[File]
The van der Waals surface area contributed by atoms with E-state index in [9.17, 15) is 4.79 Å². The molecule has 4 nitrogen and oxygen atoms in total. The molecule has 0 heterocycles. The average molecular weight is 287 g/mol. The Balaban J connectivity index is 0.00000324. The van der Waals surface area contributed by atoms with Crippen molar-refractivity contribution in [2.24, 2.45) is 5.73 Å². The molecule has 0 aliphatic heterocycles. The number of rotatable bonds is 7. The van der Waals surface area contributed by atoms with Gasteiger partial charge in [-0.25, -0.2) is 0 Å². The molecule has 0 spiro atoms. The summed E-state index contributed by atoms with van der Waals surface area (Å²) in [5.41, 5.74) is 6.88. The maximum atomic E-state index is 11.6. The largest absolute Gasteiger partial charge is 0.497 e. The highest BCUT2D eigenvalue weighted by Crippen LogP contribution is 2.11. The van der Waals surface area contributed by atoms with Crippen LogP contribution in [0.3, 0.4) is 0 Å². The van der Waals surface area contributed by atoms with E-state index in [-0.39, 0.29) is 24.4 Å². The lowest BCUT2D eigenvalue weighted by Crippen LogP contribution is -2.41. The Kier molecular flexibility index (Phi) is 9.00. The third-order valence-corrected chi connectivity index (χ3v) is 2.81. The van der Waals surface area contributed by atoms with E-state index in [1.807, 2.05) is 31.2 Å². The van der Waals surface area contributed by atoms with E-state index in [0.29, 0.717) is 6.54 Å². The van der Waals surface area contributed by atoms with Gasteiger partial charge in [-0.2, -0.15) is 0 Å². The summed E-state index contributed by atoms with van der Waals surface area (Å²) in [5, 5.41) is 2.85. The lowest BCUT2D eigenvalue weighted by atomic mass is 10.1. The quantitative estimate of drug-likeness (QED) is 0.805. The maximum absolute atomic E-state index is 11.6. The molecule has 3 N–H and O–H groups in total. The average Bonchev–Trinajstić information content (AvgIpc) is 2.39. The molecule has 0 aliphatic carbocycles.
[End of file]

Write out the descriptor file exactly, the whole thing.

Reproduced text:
The van der Waals surface area contributed by atoms with E-state index in [9.17, 15) is 4.79 Å². The molecule has 4 nitrogen and oxygen atoms in total. The molecule has 0 heterocycles. The average molecular weight is 287 g/mol. The Balaban J connectivity index is 0.00000324. The van der Waals surface area contributed by atoms with Crippen molar-refractivity contribution in [2.24, 2.45) is 5.73 Å². The molecule has 0 aliphatic heterocycles. The number of rotatable bonds is 7. The van der Waals surface area contributed by atoms with Gasteiger partial charge in [-0.25, -0.2) is 0 Å². The molecule has 0 spiro atoms. The summed E-state index contributed by atoms with van der Waals surface area (Å²) in [5.41, 5.74) is 6.88. The maximum atomic E-state index is 11.6. The largest absolute Gasteiger partial charge is 0.497 e. The highest BCUT2D eigenvalue weighted by Crippen LogP contribution is 2.11. The van der Waals surface area contributed by atoms with Crippen LogP contribution in [0.3, 0.4) is 0 Å². The van der Waals surface area contributed by atoms with E-state index in [-0.39, 0.29) is 24.4 Å². The lowest BCUT2D eigenvalue weighted by Crippen LogP contribution is -2.41. The Kier molecular flexibility index (Phi) is 9.00. The third-order valence-corrected chi connectivity index (χ3v) is 2.81. The van der Waals surface area contributed by atoms with E-state index in [1.807, 2.05) is 31.2 Å². The van der Waals surface area contributed by atoms with E-state index in [0.29, 0.717) is 6.54 Å². The van der Waals surface area contributed by atoms with Gasteiger partial charge in [-0.2, -0.15) is 0 Å². The summed E-state index contributed by atoms with van der Waals surface area (Å²) in [5, 5.41) is 2.85. The lowest BCUT2D eigenvalue weighted by atomic mass is 10.1. The quantitative estimate of drug-likeness (QED) is 0.805. The maximum absolute atomic E-state index is 11.6. The molecule has 3 N–H and O–H groups in total. The average Bonchev–Trinajstić information content (AvgIpc) is 2.39. The molecule has 0 aliphatic carbocycles.